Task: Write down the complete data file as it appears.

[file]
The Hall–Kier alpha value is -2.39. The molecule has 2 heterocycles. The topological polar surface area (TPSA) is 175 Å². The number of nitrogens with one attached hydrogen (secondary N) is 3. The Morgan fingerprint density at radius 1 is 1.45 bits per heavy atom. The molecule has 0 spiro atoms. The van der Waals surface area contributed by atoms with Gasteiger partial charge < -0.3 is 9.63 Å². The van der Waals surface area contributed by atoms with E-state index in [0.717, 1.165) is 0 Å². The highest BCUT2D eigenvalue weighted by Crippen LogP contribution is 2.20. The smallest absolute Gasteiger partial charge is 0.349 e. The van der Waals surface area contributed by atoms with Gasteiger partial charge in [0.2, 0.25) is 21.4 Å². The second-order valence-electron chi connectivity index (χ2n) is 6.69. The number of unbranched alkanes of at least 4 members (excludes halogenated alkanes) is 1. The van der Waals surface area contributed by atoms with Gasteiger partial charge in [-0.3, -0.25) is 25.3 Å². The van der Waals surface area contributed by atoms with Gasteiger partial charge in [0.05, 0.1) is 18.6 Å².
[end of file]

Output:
The Hall–Kier alpha value is -2.39. The molecule has 2 heterocycles. The topological polar surface area (TPSA) is 175 Å². The number of nitrogens with one attached hydrogen (secondary N) is 3. The Morgan fingerprint density at radius 1 is 1.45 bits per heavy atom. The molecule has 0 spiro atoms. The van der Waals surface area contributed by atoms with Gasteiger partial charge < -0.3 is 9.63 Å². The van der Waals surface area contributed by atoms with E-state index in [0.717, 1.165) is 0 Å². The highest BCUT2D eigenvalue weighted by Crippen LogP contribution is 2.20. The smallest absolute Gasteiger partial charge is 0.349 e. The van der Waals surface area contributed by atoms with Gasteiger partial charge in [0.2, 0.25) is 21.4 Å². The second-order valence-electron chi connectivity index (χ2n) is 6.69. The number of unbranched alkanes of at least 4 members (excludes halogenated alkanes) is 1. The van der Waals surface area contributed by atoms with Gasteiger partial charge in [-0.3, -0.25) is 25.3 Å². The van der Waals surface area contributed by atoms with Gasteiger partial charge in [0.05, 0.1) is 18.6 Å².